Indigenous health promotion competency and workforce development to address social determinants of health in Aotearoa, New Zealand [Oral Presentation]
Hicks, Karen Anne
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Hicks, K. A. (2014) Indigenous health promotion competency and workforce development to address social determinants of health in Aotearoa, New Zealand [Oral Presentation]. In: 22nd National Australian Health Promotion Association Conference & 18th Chronic Diseases Network Conference, Alice Springs, Northern Territory, Australia, 4-5 September.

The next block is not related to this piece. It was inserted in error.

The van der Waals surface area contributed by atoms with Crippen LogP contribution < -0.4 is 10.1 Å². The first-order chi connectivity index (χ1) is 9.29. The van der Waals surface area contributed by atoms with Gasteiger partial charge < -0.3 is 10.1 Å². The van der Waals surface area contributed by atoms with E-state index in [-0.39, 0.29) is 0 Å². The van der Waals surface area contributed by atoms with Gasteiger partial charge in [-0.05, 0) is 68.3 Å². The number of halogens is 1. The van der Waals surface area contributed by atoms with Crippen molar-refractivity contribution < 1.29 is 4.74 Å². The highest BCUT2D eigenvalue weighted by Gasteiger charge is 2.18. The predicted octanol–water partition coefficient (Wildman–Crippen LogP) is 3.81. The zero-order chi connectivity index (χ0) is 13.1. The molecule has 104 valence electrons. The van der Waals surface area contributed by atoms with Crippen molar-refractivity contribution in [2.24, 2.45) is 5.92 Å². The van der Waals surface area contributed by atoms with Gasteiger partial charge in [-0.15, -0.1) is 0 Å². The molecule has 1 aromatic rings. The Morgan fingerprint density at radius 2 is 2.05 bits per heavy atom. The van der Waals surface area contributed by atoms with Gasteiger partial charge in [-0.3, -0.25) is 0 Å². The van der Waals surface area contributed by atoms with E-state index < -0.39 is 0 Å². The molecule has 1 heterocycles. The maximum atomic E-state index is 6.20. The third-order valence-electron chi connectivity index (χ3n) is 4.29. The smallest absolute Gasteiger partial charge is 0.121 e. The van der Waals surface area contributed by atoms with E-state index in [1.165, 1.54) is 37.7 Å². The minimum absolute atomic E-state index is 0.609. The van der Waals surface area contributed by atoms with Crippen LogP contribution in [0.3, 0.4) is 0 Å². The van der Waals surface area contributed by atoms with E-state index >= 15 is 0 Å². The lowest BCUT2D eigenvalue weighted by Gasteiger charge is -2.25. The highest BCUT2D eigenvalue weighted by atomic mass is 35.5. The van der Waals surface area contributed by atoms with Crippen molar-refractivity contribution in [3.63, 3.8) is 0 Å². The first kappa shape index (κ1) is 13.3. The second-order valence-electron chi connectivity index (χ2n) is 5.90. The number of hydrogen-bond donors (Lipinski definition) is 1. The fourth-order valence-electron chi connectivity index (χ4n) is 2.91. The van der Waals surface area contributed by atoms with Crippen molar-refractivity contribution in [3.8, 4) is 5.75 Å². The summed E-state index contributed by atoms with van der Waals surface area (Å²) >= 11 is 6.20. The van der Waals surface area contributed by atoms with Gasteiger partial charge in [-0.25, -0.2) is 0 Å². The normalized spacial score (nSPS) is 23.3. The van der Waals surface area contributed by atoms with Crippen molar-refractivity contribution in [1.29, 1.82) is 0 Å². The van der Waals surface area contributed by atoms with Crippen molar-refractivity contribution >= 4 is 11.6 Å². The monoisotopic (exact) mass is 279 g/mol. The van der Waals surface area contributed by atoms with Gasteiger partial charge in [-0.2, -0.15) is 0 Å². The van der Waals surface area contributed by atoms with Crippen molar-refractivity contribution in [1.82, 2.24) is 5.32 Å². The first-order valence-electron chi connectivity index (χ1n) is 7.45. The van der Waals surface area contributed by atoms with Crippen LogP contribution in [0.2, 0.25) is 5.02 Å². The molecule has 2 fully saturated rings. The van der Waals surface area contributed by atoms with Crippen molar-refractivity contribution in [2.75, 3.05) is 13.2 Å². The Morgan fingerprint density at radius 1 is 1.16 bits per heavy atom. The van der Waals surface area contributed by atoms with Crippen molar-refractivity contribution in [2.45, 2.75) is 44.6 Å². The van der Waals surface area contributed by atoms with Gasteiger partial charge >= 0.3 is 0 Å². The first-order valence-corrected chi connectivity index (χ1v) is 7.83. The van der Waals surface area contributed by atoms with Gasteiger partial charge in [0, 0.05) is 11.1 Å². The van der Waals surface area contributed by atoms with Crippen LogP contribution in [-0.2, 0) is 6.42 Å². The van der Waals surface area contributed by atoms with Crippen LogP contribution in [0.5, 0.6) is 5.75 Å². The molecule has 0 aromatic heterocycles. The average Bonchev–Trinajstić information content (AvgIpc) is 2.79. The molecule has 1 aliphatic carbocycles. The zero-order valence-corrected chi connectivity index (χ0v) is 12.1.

Background: Unequal distribution of the social determinants of health gives rise to health inequities. Within Aotearoa New Zealand there is differential distribution of the social determinants of health between Māori and non-Māori. Health promotion practice is an approach to address such inequities and improve health outcomes. Effective capacity building tools and workforce development opportunities facilitates best practice. Methods: Development of inclusive, appropriate and equitable capacity building tools based on New Zealand health promotion practice and informed by the Ottawa Charter and te Tiriti o Waitangi. 1. TUHANZ a practical framework that supports understanding of te Tiriti and how it relates to health promotion practice. 2. Health promotion competencies knowledge and clusters informed by indigenous health promotion practice. 3. Establishing an equitable and accessible health promotion society. Results/Discussions: The capacity building tools content inform workforce development opportunities such as specific indigenous health promotion workshops and university curriculums to guide the development of health promotion practice and the effectiveness of health promotion and public health practitioners. The health promotion competencies knowledge and clusters are informed by indigenous health promotion practice providing an appropriate framework for Māori to increase control over their health and wellbeing. The development of the health promotion society is based on being equitable and inclusive and is led and developed in partnership with the health promotion workforce. Conclusions/implications: Nationally there is increased value associated with indigenous health promotion knowledge and practice which will continue to develop and supports opportunities for increased indigenous health leadership. Such an inclusive and equitable approach to developing indigenous health promotion workforce development opportunities and capacity building tools can assist and inform indigenous health promotion globally.